To be in command you have to stay within 4" of your Brigadier, if not then you have to throw 1-2 or 1-4 depending on how many combined legs you have.

Swiss line flank the French Guard
Second: March and Volley Phase. Each Brigade gets to activate, Infantry have 1 action and Cavalry 2, so you can either March or Volley, double if away from the enemy, change formation or stand still. Now to decide the order you roll off against your opponent and then choose to move or force the other side to move, this is key to the game. Let me explain why I like this, in most Horse and Musket games there is a great unwillingness to be the first person who moves into firing range and therefore gets shot. This way if the opposing brigade has already activated then you can close in and see what happens next turn. 

Perform any morale as it happens and repeat until all brigades have moved.

Third Close Combat Phase. All units with 1" or 2 " ( depending again on accumulated legs)  get activation markers. Again you roll off and again the sequence is critical, defenders can shoot as you charge if they have a marker, so do you wait and see if you can force them to spend it before getting stabby, if so then I can counter this by retiring out of combat range . 

There is exploitation after winning a fight and army morale every four turns to check on but enough rules. 

Hanoverian Line brigade
Both sides advanced, the Allies put their poorer troops into a village and hoped that no one spotted this blatant ploy and the Dragoons on both sides headed towards each other. Eventually both lines were just outside firing range and as usual no one was too keen to close in especially against the three British Foot Battalions .

Cavalry melee on the British right flank
The fight for the centre ground
The dragoons clashed and the Allies forced the first French unit back and then exploited, Throwing 5 or 6 makes cavalry go uncontrolled and off they went in pursuit . However in KK retreats are either 8" or 12" ( Leg qty again ) and as movement is only 4" for everyone you don't get to ride down routers, however the French had taken a bashing and lost again the next melee and retreated off the board followed by the Hanoverians in hot pursuit.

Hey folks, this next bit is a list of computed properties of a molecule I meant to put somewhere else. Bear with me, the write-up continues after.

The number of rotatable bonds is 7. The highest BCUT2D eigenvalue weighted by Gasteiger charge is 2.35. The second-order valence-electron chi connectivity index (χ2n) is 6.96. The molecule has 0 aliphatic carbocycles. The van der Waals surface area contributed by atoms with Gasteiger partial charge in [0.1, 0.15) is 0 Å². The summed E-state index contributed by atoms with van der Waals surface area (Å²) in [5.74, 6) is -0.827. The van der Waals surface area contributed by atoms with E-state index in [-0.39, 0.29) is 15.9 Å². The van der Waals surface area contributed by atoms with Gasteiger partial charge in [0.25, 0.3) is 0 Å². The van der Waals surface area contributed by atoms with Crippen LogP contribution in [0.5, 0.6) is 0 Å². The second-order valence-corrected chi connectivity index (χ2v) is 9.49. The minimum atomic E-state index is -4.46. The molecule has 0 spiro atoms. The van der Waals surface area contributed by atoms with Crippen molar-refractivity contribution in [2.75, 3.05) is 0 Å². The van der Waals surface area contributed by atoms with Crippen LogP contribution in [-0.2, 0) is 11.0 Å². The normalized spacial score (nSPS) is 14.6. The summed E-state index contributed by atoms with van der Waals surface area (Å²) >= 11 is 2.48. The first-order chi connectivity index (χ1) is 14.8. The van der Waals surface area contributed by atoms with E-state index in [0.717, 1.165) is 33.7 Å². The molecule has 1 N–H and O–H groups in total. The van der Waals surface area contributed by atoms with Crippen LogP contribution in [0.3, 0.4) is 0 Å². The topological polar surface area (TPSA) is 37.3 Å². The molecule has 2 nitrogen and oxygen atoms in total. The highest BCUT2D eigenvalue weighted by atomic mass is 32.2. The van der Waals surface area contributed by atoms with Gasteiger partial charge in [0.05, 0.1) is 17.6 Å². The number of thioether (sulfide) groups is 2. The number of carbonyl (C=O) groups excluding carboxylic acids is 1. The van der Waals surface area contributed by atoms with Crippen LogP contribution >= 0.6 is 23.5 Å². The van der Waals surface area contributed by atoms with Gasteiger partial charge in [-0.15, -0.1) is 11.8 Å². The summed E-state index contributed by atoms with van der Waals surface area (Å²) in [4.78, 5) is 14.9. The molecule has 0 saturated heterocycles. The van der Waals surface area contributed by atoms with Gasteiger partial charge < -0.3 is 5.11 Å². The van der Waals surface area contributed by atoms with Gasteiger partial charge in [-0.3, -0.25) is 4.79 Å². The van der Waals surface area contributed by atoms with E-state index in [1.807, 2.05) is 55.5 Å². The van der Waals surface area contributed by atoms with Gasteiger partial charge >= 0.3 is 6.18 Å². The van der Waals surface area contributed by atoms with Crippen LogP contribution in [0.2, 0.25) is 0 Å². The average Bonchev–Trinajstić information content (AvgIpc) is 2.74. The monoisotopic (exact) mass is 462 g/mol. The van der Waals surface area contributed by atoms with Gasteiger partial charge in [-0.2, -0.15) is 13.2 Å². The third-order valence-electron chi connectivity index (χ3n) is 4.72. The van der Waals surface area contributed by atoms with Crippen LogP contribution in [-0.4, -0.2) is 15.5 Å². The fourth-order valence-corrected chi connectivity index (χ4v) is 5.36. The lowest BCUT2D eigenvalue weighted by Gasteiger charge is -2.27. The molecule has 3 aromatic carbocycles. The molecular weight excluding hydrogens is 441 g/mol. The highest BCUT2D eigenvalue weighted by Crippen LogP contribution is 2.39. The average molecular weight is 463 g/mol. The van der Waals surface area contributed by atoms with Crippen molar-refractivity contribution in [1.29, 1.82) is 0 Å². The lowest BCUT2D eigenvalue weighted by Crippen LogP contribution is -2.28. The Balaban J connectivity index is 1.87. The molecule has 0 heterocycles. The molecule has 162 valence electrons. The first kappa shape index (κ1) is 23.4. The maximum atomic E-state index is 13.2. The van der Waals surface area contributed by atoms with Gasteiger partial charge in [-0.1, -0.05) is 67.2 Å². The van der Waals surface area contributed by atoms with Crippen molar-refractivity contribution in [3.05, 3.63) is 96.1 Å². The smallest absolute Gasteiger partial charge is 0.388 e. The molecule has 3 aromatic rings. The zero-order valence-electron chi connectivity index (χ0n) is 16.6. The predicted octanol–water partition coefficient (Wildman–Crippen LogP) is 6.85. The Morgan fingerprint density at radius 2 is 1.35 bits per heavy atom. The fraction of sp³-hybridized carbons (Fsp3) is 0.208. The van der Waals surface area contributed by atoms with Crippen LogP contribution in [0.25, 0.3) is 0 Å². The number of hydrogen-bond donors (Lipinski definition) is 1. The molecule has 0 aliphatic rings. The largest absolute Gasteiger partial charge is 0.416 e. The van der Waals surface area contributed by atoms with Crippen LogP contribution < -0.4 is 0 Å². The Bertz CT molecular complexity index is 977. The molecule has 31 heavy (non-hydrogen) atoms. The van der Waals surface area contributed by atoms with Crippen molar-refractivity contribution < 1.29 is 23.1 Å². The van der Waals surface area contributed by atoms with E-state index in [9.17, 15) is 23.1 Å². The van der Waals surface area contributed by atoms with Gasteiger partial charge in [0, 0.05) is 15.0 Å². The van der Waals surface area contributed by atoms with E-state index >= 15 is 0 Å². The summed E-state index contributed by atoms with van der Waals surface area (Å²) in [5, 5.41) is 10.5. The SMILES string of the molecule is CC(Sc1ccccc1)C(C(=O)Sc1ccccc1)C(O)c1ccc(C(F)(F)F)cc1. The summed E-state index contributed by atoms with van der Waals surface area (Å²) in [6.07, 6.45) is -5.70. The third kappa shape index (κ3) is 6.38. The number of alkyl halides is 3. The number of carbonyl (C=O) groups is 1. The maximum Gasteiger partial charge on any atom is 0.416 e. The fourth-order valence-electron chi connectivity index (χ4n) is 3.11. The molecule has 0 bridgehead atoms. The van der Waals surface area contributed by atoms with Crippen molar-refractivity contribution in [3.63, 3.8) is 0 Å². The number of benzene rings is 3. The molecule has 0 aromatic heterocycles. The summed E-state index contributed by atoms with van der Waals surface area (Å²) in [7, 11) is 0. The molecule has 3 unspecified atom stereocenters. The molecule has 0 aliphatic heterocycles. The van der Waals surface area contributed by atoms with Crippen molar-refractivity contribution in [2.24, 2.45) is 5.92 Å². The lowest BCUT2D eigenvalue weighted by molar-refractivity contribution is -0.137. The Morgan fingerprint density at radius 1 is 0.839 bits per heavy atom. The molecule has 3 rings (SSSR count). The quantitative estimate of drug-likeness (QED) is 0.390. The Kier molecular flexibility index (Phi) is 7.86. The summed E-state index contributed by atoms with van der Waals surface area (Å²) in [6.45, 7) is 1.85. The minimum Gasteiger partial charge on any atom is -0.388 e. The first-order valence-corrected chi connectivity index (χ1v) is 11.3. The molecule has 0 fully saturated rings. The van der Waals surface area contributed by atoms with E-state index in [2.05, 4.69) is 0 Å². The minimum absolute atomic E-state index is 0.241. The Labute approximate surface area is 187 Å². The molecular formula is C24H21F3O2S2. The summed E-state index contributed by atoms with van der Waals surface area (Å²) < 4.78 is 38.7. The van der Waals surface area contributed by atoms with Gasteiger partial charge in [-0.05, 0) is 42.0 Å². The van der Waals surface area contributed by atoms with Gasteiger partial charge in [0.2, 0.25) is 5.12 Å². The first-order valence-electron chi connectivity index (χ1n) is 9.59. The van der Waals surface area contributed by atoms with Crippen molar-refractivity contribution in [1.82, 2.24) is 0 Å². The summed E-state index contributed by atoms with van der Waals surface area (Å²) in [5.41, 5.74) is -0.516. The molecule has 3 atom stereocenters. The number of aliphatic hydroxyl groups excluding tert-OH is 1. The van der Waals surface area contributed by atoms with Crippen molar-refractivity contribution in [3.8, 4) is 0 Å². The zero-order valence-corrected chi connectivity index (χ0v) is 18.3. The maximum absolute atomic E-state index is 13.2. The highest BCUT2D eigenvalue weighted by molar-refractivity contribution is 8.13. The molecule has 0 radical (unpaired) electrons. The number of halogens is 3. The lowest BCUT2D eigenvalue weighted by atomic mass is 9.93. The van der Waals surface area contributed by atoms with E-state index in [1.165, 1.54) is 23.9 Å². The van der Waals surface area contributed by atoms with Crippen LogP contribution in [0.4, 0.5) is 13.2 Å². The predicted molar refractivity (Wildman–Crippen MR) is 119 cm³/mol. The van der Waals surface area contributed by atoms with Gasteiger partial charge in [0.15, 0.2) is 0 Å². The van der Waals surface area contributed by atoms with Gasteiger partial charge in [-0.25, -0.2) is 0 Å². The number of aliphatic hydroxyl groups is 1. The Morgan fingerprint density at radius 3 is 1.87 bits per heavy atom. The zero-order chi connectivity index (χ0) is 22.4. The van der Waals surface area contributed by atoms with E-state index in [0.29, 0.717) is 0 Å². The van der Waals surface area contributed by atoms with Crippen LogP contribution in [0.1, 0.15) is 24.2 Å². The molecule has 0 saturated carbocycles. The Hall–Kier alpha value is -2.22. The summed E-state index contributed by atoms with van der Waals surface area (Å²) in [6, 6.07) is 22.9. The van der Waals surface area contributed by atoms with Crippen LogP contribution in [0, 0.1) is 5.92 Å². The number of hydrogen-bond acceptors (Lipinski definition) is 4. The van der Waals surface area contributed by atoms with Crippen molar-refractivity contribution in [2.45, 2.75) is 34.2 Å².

Both sides start exchanging volleys
Overview as the two lines close to musket range
The French cavalry threaten to roll up the British flank
Strangely the exact opposite happened with the second dragoon squadrons but fate had something planned for these two units . The infantry had realised that you can move in if the opposing brigades had already activated, so firing was imminent. The British machined gunned down the poor French in front of them (16 man units as opposed to 12 , 1 dice per 2 men , British kill on 4+ as opposed to 5+) but the French chipped away and this  brigade, although badly damaged, still held ground all be it a lot further away and in less numbers (50% of a brigade lost counts on Army Morale even if you are still fighting on). I was worried about the British power before the game as in theory they could, with lucky enough throws, destroy a conscript class unit in 1 shot.

The French infantry move up to engage 
Hanover vs the French Guard
The other two brigades either volleyed each other or marched pointlessly around, however the second French dragoon unit defeated its opponent again and, being well controlled chaps, were poised to charge into the back of the British. The climax had arrived. In the close combat phase the Allies moved first, faced with French infantry in front and dragoons behind, the British foot formed square (yes it did happen in 7YW, just not as often),

The British reinforce the centre
The Allies moved again and the remnants of the Dachenhausen dragoons charged the French dragoons (any morale fail at any time for the Allied dragoons  would take them off as they were down to one base) throwing the required 1, then in they went, the French of course, on taking their 'being charged' roll, throw a 6, break and being trapped were destroyed.

Prussian cavalry attack the French cavalry as they attempt to close in on the British
Now with two brigades wrecked to one Allied the French were on a 3 or less to keep going (Army Morale every four turns). Skipping to the end, some more people got shot, posh boys on big horses got scratched and the Swiss went home without getting their Muskets dirty.  Allied Victory.

The French Guard start to wilt under Hanoverian musketry
The rules played well, gave the right period feel and there is a lot of strategy in the game not just rolling dice. Of course we must have got some rules wrong but we had a good game.

The British move to take control of the centre
Last bit.You include your Army commanders in the points total and you can therefore buy, for most armies, anything from Level 0 to Level 3 which is then added to the dice rolls . The Allies had a level 2 General and the French quite rightly was a Level 1 so the Allies had for most of the game +1 on every dice roll. This turned out to be decisive and the Super British Infantry were starting to look very sorry towards the end. Once you have shot four to six of them then they are then going backwards just like everyone else (currently only three battalions out of fifteen with more "low life's" on the way).

The French cavalry are destroyed leaving the British infantry able to advance
Thanks to Ian, Chas. Vince, JJ and  Clive